All I can say is, he looks a lot better in his orange jumpsuit than he did in the 3 piece Armani’s he used to sport when he’d come into the office to try to intimidate us. Sentencing comes in a couple weeks.
You can read some of the history and testimony here:
The new California Homeowner Bill of Rights becomes law today. If you’re not familiar with this measure, it was a bill carried on behalf of California Attorney General Kamala Harris last year that sought to codify some of the measures set forth in the national mortgage settlement deal struck in early 2012.
Initially opposed by the California Association of Realtors as well as the California Bankers Association and the California Mortgage Bankers Association, the bill was pushed through the legislature by a closed joint committee of both houses so when the bill eventually reached the floor, it was voted on immediately and passed to the Governor. Total time in committee, floor and signature was measured in hours rather than days, months or years, as is typical for most bills.
Due to the secretive nature of the committee structure, there was little opportunity for interest groups to provide input and there was great concern that what emerged would be a very flawed effort reflecting an over reaction to purported lender wrongdoing. However, CAR did have an opportunity to work with the committee to effect some modifications to the final version that removed our opposition to the bill. CAR was not supportive of the bill in its final version but adopted a neutral position, although banking groups remained steadfast in their opposition due to to concerns about meritless litigation that the bill opens up for aggreaved homeowners.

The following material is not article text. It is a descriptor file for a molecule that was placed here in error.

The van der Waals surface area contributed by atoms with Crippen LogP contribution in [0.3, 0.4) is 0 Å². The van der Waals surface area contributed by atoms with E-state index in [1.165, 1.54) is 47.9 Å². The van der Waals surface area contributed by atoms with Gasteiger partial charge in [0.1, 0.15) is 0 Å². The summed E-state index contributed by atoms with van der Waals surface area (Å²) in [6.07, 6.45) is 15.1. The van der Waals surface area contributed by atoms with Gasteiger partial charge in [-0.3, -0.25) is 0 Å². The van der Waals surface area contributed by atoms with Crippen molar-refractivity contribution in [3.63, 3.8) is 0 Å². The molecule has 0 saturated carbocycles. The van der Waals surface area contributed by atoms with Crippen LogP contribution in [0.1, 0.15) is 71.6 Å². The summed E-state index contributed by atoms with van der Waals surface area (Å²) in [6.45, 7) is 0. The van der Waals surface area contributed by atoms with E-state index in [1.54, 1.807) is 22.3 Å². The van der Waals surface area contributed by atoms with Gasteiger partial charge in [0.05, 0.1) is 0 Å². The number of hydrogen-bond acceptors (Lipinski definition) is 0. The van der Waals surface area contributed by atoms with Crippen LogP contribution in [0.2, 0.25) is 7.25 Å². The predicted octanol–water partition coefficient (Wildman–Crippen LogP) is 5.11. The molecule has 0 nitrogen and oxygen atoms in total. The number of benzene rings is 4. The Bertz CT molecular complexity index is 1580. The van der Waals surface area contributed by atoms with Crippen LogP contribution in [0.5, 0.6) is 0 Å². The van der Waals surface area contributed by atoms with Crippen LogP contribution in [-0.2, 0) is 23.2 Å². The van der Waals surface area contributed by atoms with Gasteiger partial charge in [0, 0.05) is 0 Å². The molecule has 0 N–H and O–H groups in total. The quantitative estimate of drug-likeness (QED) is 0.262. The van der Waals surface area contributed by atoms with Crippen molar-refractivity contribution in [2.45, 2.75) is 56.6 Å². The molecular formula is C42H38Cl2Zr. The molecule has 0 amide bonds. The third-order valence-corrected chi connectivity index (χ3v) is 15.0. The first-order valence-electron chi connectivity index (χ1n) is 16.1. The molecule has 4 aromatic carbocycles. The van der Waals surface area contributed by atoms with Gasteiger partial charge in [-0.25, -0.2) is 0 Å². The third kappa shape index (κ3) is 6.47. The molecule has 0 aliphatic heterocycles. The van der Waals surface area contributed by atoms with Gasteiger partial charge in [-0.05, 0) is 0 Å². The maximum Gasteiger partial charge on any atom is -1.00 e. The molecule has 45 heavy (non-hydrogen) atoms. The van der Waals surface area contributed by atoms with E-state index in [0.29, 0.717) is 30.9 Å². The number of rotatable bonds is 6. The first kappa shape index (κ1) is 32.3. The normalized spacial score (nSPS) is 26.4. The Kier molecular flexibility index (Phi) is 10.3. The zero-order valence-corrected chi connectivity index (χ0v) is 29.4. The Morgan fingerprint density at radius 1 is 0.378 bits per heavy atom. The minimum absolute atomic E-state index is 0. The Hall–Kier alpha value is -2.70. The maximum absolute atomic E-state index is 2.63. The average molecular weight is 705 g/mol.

Here’s what the bill does:
- Stops dual tracking. Once the process has started for either a loan modification or short sale by the lender, the foreclosure process must be stopped. This is in response to cases where the property proceeds along multiple courses at the same time only to have the foreclosure process conclude days ahead of a short sale approval by another arm of the bank. As pointed out, this frequently resulted in the bank taking the property back and ultimately receiving thousands less in the foreclosure sale than they would have in a short sale. Of course we know the banks are covered either way and really don’t care but ultimately this should result in more short sales and fewer foreclosures, which is better for the recovering market.
- Under the dual tracking provisions, banks must give an applicant a response to their loan modification before they can start the foreclosure process. If a homeowner has not applied for a loan modification, the bank must inform them of their right to do so before starting the foreclosure process.
- No more robo signing.